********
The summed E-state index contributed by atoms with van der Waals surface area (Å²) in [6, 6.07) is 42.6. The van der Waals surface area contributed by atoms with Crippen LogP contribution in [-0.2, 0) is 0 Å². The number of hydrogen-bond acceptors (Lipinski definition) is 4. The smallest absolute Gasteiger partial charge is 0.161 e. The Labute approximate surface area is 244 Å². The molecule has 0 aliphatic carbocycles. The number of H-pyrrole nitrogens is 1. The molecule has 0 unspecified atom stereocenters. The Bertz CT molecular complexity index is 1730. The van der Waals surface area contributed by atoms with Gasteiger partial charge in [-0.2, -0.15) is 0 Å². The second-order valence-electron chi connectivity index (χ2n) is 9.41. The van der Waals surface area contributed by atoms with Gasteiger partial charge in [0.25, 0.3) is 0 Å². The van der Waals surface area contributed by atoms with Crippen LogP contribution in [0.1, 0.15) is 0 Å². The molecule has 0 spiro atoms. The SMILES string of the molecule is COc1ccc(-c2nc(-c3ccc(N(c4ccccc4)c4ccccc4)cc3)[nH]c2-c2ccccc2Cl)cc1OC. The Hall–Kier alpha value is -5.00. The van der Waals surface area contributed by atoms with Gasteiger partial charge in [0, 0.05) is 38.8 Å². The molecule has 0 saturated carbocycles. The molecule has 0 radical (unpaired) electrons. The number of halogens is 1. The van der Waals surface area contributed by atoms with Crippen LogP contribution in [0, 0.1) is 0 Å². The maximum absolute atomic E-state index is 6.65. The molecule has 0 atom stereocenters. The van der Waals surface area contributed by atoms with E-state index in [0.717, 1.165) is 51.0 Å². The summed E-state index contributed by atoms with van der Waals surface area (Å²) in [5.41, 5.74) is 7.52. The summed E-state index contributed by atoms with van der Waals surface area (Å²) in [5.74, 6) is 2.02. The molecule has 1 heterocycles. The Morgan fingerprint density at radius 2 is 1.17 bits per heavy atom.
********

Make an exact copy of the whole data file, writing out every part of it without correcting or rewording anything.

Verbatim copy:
The summed E-state index contributed by atoms with van der Waals surface area (Å²) in [6, 6.07) is 42.6. The van der Waals surface area contributed by atoms with Crippen LogP contribution in [-0.2, 0) is 0 Å². The number of hydrogen-bond acceptors (Lipinski definition) is 4. The smallest absolute Gasteiger partial charge is 0.161 e. The Labute approximate surface area is 244 Å². The molecule has 0 aliphatic carbocycles. The number of H-pyrrole nitrogens is 1. The molecule has 0 unspecified atom stereocenters. The Bertz CT molecular complexity index is 1730. The van der Waals surface area contributed by atoms with Gasteiger partial charge in [-0.2, -0.15) is 0 Å². The second-order valence-electron chi connectivity index (χ2n) is 9.41. The van der Waals surface area contributed by atoms with Gasteiger partial charge in [0.25, 0.3) is 0 Å². The van der Waals surface area contributed by atoms with Crippen LogP contribution in [0.1, 0.15) is 0 Å². The molecule has 0 spiro atoms. The SMILES string of the molecule is COc1ccc(-c2nc(-c3ccc(N(c4ccccc4)c4ccccc4)cc3)[nH]c2-c2ccccc2Cl)cc1OC. The Hall–Kier alpha value is -5.00. The van der Waals surface area contributed by atoms with Gasteiger partial charge in [0, 0.05) is 38.8 Å². The molecule has 0 saturated carbocycles. The molecule has 0 radical (unpaired) electrons. The number of halogens is 1. The van der Waals surface area contributed by atoms with Crippen LogP contribution in [0, 0.1) is 0 Å². The maximum absolute atomic E-state index is 6.65. The molecule has 0 atom stereocenters. The van der Waals surface area contributed by atoms with E-state index in [0.717, 1.165) is 51.0 Å². The summed E-state index contributed by atoms with van der Waals surface area (Å²) in [5.41, 5.74) is 7.52. The summed E-state index contributed by atoms with van der Waals surface area (Å²) in [5.74, 6) is 2.02. The molecule has 1 heterocycles. The Morgan fingerprint density at radius 2 is 1.17 bits per heavy atom.